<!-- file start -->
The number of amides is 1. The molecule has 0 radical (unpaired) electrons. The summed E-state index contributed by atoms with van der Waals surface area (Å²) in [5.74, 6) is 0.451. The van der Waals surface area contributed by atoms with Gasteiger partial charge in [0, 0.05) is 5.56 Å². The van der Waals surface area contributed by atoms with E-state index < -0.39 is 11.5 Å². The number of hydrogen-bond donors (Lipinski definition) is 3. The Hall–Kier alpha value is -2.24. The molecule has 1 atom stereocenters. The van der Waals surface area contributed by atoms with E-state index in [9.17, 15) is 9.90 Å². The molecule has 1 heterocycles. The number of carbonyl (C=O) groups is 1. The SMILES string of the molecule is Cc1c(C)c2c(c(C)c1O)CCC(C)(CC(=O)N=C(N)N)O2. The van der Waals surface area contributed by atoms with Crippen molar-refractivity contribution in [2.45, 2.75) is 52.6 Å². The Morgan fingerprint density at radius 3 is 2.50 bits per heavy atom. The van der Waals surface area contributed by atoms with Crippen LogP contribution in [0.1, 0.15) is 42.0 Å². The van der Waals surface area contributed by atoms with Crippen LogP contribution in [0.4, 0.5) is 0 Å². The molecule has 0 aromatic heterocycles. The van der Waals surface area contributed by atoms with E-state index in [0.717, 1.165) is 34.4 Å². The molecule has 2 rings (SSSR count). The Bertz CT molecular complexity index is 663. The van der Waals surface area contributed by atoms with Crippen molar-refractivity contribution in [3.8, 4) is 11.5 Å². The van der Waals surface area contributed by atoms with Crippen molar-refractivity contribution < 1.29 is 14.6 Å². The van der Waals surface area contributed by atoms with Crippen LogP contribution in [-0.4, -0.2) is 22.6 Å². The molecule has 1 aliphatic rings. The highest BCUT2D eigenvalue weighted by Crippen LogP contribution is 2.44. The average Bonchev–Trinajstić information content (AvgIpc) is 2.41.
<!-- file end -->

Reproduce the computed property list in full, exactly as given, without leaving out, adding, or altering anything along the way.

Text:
The number of amides is 1. The molecule has 0 radical (unpaired) electrons. The summed E-state index contributed by atoms with van der Waals surface area (Å²) in [5.74, 6) is 0.451. The van der Waals surface area contributed by atoms with Gasteiger partial charge in [0, 0.05) is 5.56 Å². The van der Waals surface area contributed by atoms with E-state index < -0.39 is 11.5 Å². The number of hydrogen-bond donors (Lipinski definition) is 3. The Hall–Kier alpha value is -2.24. The molecule has 1 atom stereocenters. The van der Waals surface area contributed by atoms with E-state index in [9.17, 15) is 9.90 Å². The molecule has 1 heterocycles. The number of carbonyl (C=O) groups is 1. The SMILES string of the molecule is Cc1c(C)c2c(c(C)c1O)CCC(C)(CC(=O)N=C(N)N)O2. The van der Waals surface area contributed by atoms with Crippen molar-refractivity contribution in [2.45, 2.75) is 52.6 Å². The Morgan fingerprint density at radius 3 is 2.50 bits per heavy atom. The van der Waals surface area contributed by atoms with Crippen LogP contribution in [0.1, 0.15) is 42.0 Å². The van der Waals surface area contributed by atoms with Crippen LogP contribution in [0.4, 0.5) is 0 Å². The molecule has 0 aromatic heterocycles. The van der Waals surface area contributed by atoms with E-state index in [0.717, 1.165) is 34.4 Å². The molecule has 2 rings (SSSR count). The Bertz CT molecular complexity index is 663. The van der Waals surface area contributed by atoms with Crippen molar-refractivity contribution in [3.8, 4) is 11.5 Å². The van der Waals surface area contributed by atoms with Crippen molar-refractivity contribution < 1.29 is 14.6 Å². The van der Waals surface area contributed by atoms with Crippen LogP contribution in [-0.4, -0.2) is 22.6 Å². The molecule has 1 aliphatic rings. The highest BCUT2D eigenvalue weighted by Crippen LogP contribution is 2.44. The average Bonchev–Trinajstić information content (AvgIpc) is 2.41.